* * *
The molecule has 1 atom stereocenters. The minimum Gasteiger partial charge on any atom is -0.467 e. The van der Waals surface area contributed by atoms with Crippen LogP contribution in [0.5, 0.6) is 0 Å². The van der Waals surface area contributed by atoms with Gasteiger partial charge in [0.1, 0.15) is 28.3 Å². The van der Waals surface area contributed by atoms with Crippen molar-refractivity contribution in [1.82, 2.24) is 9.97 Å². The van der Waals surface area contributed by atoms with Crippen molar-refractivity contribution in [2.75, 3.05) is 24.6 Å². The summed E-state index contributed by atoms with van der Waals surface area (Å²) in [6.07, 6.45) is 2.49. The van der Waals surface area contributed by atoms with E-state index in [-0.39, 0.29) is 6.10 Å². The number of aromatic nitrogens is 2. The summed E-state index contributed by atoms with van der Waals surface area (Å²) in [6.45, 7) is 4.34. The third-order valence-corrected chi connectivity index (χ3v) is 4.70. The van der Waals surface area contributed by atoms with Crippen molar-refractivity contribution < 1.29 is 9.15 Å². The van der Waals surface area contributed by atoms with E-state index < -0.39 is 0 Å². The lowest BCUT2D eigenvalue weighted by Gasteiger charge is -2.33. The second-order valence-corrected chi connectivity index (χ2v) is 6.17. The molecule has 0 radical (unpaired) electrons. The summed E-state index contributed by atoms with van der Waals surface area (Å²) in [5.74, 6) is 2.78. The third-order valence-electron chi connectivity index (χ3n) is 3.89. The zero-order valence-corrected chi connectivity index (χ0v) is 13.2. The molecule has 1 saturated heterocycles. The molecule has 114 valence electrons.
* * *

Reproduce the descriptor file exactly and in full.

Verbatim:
The molecule has 1 atom stereocenters. The minimum Gasteiger partial charge on any atom is -0.467 e. The van der Waals surface area contributed by atoms with Crippen LogP contribution in [0.5, 0.6) is 0 Å². The van der Waals surface area contributed by atoms with Gasteiger partial charge in [0.1, 0.15) is 28.3 Å². The van der Waals surface area contributed by atoms with Crippen molar-refractivity contribution in [1.82, 2.24) is 9.97 Å². The van der Waals surface area contributed by atoms with Crippen molar-refractivity contribution in [2.75, 3.05) is 24.6 Å². The summed E-state index contributed by atoms with van der Waals surface area (Å²) in [6.07, 6.45) is 2.49. The van der Waals surface area contributed by atoms with E-state index in [-0.39, 0.29) is 6.10 Å². The number of aromatic nitrogens is 2. The summed E-state index contributed by atoms with van der Waals surface area (Å²) in [6.45, 7) is 4.34. The third-order valence-corrected chi connectivity index (χ3v) is 4.70. The van der Waals surface area contributed by atoms with Crippen molar-refractivity contribution < 1.29 is 9.15 Å². The van der Waals surface area contributed by atoms with E-state index < -0.39 is 0 Å². The lowest BCUT2D eigenvalue weighted by Gasteiger charge is -2.33. The second-order valence-corrected chi connectivity index (χ2v) is 6.17. The molecule has 0 radical (unpaired) electrons. The summed E-state index contributed by atoms with van der Waals surface area (Å²) in [5.74, 6) is 2.78. The third-order valence-electron chi connectivity index (χ3n) is 3.89. The zero-order valence-corrected chi connectivity index (χ0v) is 13.2. The molecule has 1 saturated heterocycles. The molecule has 114 valence electrons.